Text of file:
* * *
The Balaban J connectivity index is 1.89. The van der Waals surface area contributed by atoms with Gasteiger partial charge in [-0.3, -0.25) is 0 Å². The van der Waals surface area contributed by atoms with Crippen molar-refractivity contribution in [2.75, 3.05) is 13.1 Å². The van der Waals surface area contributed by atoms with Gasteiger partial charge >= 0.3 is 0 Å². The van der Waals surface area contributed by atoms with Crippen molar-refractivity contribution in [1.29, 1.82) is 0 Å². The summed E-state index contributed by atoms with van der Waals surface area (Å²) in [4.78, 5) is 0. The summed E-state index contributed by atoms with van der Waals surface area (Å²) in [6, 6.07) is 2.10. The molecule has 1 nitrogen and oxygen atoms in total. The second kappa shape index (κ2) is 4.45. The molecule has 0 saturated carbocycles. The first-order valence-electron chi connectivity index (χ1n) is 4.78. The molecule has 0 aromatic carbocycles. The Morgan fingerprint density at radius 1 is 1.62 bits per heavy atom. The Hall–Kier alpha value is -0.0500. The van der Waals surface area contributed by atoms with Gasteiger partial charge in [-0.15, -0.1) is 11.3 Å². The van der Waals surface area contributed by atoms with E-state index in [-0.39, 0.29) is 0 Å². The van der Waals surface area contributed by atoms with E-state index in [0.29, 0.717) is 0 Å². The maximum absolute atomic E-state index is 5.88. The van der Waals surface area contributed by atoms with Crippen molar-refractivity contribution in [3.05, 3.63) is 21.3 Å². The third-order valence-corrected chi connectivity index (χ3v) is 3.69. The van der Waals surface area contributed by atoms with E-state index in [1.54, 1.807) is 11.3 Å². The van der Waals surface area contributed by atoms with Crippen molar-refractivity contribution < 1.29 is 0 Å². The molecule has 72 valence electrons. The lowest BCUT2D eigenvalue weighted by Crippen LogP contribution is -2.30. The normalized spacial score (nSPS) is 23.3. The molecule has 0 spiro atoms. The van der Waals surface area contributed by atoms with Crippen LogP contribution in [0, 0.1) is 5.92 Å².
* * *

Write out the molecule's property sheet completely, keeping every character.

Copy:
The Balaban J connectivity index is 1.89. The van der Waals surface area contributed by atoms with Gasteiger partial charge in [-0.3, -0.25) is 0 Å². The van der Waals surface area contributed by atoms with Crippen molar-refractivity contribution in [2.75, 3.05) is 13.1 Å². The van der Waals surface area contributed by atoms with Gasteiger partial charge >= 0.3 is 0 Å². The van der Waals surface area contributed by atoms with Crippen molar-refractivity contribution in [1.29, 1.82) is 0 Å². The summed E-state index contributed by atoms with van der Waals surface area (Å²) in [4.78, 5) is 0. The summed E-state index contributed by atoms with van der Waals surface area (Å²) in [6, 6.07) is 2.10. The molecule has 1 nitrogen and oxygen atoms in total. The second kappa shape index (κ2) is 4.45. The molecule has 0 saturated carbocycles. The first-order valence-electron chi connectivity index (χ1n) is 4.78. The molecule has 0 aromatic carbocycles. The Morgan fingerprint density at radius 1 is 1.62 bits per heavy atom. The Hall–Kier alpha value is -0.0500. The van der Waals surface area contributed by atoms with Gasteiger partial charge in [-0.15, -0.1) is 11.3 Å². The van der Waals surface area contributed by atoms with E-state index in [-0.39, 0.29) is 0 Å². The van der Waals surface area contributed by atoms with E-state index in [0.29, 0.717) is 0 Å². The maximum absolute atomic E-state index is 5.88. The van der Waals surface area contributed by atoms with Crippen molar-refractivity contribution in [3.05, 3.63) is 21.3 Å². The third-order valence-corrected chi connectivity index (χ3v) is 3.69. The van der Waals surface area contributed by atoms with E-state index in [1.54, 1.807) is 11.3 Å². The van der Waals surface area contributed by atoms with Crippen molar-refractivity contribution < 1.29 is 0 Å². The molecule has 72 valence electrons. The lowest BCUT2D eigenvalue weighted by Crippen LogP contribution is -2.30. The normalized spacial score (nSPS) is 23.3. The molecule has 0 spiro atoms. The van der Waals surface area contributed by atoms with Crippen LogP contribution in [0, 0.1) is 5.92 Å².